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New method to understand superconductors

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Dec. 12, 2012 — Researchers at The Open University have devised a new method to understand the processes that happen when atoms cool which could lead to new materials for superconducting power grids and widespread use of magnetic resonance imaging (MRI).

In a paper, "Bilayers of Rydberg atoms as a quantum simulator for unconventional superconductors" just published in Physical Review Letters, Dr Jim Hague and Dr Calum McCormick at The Open University's Department of Physical Sciences describe a new method to understand the cooling of atoms, which is to simulate a superconductor using a "quantum simulator" (a kind of bespoke quantum computer for examining specific problems) rather than a supercomputer.

The researchers...

Tiny compound semiconductor transistor could challenge silicon's dominance

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A cross-section transmission electron micrograph of the fabricated transistor. The central inverted V is the gate. The two molybdenum contacts on either side are the source and drain of the transistor. The channel is the indium gallium arsenide light color layer under the source, drain and gate. (Credit: Jesús del Alamo, Jianqian Lin and Dimitri Antoniadis)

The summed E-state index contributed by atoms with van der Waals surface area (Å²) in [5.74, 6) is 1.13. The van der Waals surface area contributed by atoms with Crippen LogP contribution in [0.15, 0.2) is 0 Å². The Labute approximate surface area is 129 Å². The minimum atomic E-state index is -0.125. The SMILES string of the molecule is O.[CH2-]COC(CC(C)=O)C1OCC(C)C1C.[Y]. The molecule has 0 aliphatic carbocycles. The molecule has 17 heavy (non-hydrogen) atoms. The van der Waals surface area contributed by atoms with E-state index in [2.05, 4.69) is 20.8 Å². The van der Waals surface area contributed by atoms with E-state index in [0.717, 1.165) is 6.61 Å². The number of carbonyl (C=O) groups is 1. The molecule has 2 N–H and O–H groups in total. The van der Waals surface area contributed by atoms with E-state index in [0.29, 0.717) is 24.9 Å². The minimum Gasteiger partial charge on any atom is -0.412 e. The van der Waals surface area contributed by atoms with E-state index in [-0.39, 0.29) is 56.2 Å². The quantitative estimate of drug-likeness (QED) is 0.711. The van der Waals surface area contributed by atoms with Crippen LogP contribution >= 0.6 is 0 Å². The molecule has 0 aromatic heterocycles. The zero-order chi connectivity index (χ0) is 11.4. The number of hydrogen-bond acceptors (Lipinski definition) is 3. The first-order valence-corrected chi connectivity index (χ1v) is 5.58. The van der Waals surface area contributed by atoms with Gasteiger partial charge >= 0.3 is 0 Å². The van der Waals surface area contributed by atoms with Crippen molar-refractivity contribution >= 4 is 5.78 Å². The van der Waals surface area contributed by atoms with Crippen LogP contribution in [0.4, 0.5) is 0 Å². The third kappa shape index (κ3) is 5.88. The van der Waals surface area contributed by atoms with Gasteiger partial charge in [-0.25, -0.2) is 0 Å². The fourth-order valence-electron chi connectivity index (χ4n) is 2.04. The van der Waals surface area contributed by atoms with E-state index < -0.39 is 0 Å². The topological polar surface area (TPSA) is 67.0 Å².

Dec. 10, 2012 — Silicon's crown is under threat: The semiconductor's days as the king of microchips for...

Photonics: Graphene's flexible future

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Plots showing that surface plasmons are more confined when propagating along on a monolayer of graphene (G) than they are along a thin film of gold (Au). (Credit: © 2012 A*STAR Institute of High Performance Computing)

Dec. 10, 2012 — Theoretical calculations show graphene's potential for controlling nanoscale light propagation on a chip.

Semiconductors have revolutionized computing because of their efficient control over the flow of electrical currents...

New '4-D' transistor is preview of future computers

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TechAndComputer (Dec. 5, 2012) — A new type of transistor shaped like a Christmas tree has arrived just in time for the holidays, but the prototype won't be nestled under the tree along with the other gifts.

"It's a preview of things to come in the semiconductor industry," said Peide "Peter" Ye, a professor of electrical and computer engineering at Purdue University.

Researchers from Purdue and Harvard universities created the transistor, which is made from a material that...

These mini-bots were made for walking: Cells power biological machines

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Miniature “bio-bots” developed at the University of Illinois are made of hydrogel and heart cells, but can walk on their own. (Credit: Elise A. Corbin)

TechAndComputer (Nov. 15, 2012) — They're soft, biocompatible, about 7 millimeters long -- and, incredibly, able to walk by themselves. Miniature "bio-bots" developed at the University of Illinois are making tracks in synthetic biology.

Designing non-electronic biological machines has been a...